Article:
Q: To adhere to the guidelines in the AMA Manual of Style must an author document all sources with footnotes in the text in chronological order? It’s my understanding that doing so serves, in essence, as a form of fact checking. Does your manual offer any other other guidance on fact checking?

A: Yes, we recommend that all sources cited in a manuscript be included in the reference list for the manuscript (with a few exceptions, which we recommend citing parenthetically in the text). These are not, however, cited chronologically (if by that you mean from the earliest published to the most recently published) but rather in order of citation in the manuscript (ie, the first reference cited would be reference 1, that cited second would be reference 2, etc; and if a reference is cited several times, it would each time retain its original reference number, so that if reference 2 is not only cited second but also appears later in the manuscript, it would still remain reference 2).

Whether this citation of references constitutes “fact checking” is a bit trickier to be sure of. As our manual states in the chapter on references, “References serve 3 primary purposes—documentation, acknowledgment, and directing or linking the reader to additional resources.” Citing a reference, and thereby crediting another source for the material cited, and also linking the reader to additional resources, is related to fact checking in that a reader could follow that link (ie, go to the reference cited) and make sure that it has been cited accurately. Whether that constitutes fact checking, though, is unclear. It does ensure that the original source has been cited/quoted correctly. But it doesn’t tell a reader if in fact that source is correct.—Cheryl Iverson, MA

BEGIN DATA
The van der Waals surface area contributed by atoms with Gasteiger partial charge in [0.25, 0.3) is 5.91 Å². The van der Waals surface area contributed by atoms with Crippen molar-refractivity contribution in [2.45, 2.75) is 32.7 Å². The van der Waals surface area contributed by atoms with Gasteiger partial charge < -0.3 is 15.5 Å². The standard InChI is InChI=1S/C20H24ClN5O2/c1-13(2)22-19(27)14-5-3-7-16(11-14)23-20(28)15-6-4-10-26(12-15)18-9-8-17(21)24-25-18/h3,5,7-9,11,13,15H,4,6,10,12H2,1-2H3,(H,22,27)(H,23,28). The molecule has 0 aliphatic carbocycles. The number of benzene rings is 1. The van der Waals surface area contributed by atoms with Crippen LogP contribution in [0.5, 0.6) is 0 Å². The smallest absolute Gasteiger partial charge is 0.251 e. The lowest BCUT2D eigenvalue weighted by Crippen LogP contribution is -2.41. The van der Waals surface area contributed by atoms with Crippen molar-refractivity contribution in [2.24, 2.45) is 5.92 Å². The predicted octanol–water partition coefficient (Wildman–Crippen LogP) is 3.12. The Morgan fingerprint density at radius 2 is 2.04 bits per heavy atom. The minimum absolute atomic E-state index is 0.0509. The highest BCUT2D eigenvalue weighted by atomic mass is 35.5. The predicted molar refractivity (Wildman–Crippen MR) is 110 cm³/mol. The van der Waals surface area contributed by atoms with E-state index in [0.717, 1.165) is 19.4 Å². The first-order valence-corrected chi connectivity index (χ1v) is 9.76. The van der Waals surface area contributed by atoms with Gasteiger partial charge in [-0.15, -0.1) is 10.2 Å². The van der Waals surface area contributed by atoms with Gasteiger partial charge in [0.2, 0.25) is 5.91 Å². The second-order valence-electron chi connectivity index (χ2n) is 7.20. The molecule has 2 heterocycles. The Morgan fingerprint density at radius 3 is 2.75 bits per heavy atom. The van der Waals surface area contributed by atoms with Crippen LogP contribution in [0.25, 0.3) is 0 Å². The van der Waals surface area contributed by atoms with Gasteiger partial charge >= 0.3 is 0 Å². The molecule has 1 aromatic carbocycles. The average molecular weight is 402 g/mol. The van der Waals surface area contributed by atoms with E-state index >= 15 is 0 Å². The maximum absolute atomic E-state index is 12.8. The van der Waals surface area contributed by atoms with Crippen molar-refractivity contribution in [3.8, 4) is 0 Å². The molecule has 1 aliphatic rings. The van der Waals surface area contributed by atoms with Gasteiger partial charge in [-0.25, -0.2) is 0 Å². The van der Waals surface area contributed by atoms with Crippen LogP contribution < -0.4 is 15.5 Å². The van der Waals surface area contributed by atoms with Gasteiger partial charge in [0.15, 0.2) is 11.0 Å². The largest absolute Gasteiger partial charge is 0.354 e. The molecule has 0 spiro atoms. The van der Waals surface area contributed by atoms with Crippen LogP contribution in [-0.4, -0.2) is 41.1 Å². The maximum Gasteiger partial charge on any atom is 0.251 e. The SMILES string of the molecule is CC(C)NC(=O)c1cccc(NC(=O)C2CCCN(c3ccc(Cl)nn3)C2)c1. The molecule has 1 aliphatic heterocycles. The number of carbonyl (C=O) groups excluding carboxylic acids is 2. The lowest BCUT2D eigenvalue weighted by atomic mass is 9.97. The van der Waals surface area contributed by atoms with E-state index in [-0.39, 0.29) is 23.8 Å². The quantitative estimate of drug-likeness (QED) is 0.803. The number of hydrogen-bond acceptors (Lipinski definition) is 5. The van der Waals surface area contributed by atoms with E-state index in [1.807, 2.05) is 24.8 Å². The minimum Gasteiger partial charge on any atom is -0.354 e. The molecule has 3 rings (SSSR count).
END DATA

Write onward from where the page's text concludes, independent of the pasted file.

March 18, 2015

Questions From Users of the Manual

Filed under: frequently asked questions — amastyleinsider @ 3:44 pm
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Q: We are having a discussion about –ic and –ical. Dictionaries often use both. Where does the AMA Manual stand on this?

A: Please refer to the Correct and Preferred Usage chapter in the manual. You’ll see an entry on this very subject. In addition, there are entries on some of the pairs of words where the meaning of the –ic version is different from that of the –ical version (eg, classic/classical, historic/historical).